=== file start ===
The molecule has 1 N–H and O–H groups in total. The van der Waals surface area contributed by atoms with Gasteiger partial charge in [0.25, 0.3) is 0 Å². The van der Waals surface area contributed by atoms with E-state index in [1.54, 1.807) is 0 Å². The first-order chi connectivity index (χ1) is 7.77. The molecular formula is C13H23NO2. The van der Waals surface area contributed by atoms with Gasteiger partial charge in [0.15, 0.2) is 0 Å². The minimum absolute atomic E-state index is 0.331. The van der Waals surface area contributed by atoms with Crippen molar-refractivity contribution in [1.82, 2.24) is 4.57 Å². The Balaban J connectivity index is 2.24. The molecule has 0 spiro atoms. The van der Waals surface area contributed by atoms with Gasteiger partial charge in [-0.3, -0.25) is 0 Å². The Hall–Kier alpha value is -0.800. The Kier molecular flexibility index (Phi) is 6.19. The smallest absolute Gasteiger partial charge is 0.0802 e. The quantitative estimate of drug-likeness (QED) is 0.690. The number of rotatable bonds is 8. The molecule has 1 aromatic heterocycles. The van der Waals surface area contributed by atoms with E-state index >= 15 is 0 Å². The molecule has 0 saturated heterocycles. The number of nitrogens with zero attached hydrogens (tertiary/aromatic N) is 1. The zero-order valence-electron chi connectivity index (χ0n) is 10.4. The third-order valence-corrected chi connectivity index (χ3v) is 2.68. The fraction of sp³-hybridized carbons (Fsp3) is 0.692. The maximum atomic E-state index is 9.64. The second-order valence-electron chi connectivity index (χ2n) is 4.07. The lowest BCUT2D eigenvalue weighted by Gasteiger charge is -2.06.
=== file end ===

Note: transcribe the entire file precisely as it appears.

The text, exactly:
The molecule has 1 N–H and O–H groups in total. The van der Waals surface area contributed by atoms with Gasteiger partial charge in [0.25, 0.3) is 0 Å². The van der Waals surface area contributed by atoms with E-state index in [1.54, 1.807) is 0 Å². The first-order chi connectivity index (χ1) is 7.77. The molecular formula is C13H23NO2. The van der Waals surface area contributed by atoms with Gasteiger partial charge in [0.15, 0.2) is 0 Å². The minimum absolute atomic E-state index is 0.331. The van der Waals surface area contributed by atoms with Crippen molar-refractivity contribution in [1.82, 2.24) is 4.57 Å². The Balaban J connectivity index is 2.24. The molecule has 0 spiro atoms. The van der Waals surface area contributed by atoms with Gasteiger partial charge in [-0.3, -0.25) is 0 Å². The Hall–Kier alpha value is -0.800. The Kier molecular flexibility index (Phi) is 6.19. The smallest absolute Gasteiger partial charge is 0.0802 e. The quantitative estimate of drug-likeness (QED) is 0.690. The number of rotatable bonds is 8. The molecule has 1 aromatic heterocycles. The van der Waals surface area contributed by atoms with E-state index >= 15 is 0 Å². The molecule has 0 saturated heterocycles. The number of nitrogens with zero attached hydrogens (tertiary/aromatic N) is 1. The zero-order valence-electron chi connectivity index (χ0n) is 10.4. The third-order valence-corrected chi connectivity index (χ3v) is 2.68. The fraction of sp³-hybridized carbons (Fsp3) is 0.692. The maximum atomic E-state index is 9.64. The second-order valence-electron chi connectivity index (χ2n) is 4.07. The lowest BCUT2D eigenvalue weighted by Gasteiger charge is -2.06.